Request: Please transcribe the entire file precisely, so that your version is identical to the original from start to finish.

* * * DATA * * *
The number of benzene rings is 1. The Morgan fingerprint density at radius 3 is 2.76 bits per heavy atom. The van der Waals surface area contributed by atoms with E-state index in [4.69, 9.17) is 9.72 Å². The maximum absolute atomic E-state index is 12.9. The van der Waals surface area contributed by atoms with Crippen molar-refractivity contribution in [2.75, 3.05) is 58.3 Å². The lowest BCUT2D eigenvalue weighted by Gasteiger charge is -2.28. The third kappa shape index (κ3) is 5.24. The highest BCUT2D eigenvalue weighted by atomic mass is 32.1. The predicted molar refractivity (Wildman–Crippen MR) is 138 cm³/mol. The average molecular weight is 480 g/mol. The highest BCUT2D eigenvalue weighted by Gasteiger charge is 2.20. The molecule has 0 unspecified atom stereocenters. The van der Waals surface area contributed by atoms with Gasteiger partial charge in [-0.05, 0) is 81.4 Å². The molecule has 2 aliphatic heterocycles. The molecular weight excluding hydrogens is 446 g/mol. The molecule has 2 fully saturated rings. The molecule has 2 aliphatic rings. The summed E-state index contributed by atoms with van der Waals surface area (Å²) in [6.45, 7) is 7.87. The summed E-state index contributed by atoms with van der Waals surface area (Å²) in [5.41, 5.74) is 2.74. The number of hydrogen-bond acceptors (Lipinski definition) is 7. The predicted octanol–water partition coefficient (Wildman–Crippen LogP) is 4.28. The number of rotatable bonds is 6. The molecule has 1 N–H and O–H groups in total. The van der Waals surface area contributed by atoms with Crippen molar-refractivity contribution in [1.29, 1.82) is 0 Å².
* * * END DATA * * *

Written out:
The number of benzene rings is 1. The Morgan fingerprint density at radius 3 is 2.76 bits per heavy atom. The van der Waals surface area contributed by atoms with E-state index in [4.69, 9.17) is 9.72 Å². The maximum absolute atomic E-state index is 12.9. The van der Waals surface area contributed by atoms with Crippen molar-refractivity contribution in [2.75, 3.05) is 58.3 Å². The lowest BCUT2D eigenvalue weighted by Gasteiger charge is -2.28. The third kappa shape index (κ3) is 5.24. The highest BCUT2D eigenvalue weighted by atomic mass is 32.1. The predicted molar refractivity (Wildman–Crippen MR) is 138 cm³/mol. The average molecular weight is 480 g/mol. The highest BCUT2D eigenvalue weighted by Gasteiger charge is 2.20. The molecule has 0 unspecified atom stereocenters. The van der Waals surface area contributed by atoms with Gasteiger partial charge in [-0.05, 0) is 81.4 Å². The molecule has 2 aliphatic heterocycles. The molecular weight excluding hydrogens is 446 g/mol. The molecule has 2 fully saturated rings. The molecule has 2 aliphatic rings. The summed E-state index contributed by atoms with van der Waals surface area (Å²) in [6.45, 7) is 7.87. The summed E-state index contributed by atoms with van der Waals surface area (Å²) in [5.41, 5.74) is 2.74. The number of hydrogen-bond acceptors (Lipinski definition) is 7. The predicted octanol–water partition coefficient (Wildman–Crippen LogP) is 4.28. The number of rotatable bonds is 6. The molecule has 1 N–H and O–H groups in total. The van der Waals surface area contributed by atoms with Crippen molar-refractivity contribution in [1.29, 1.82) is 0 Å².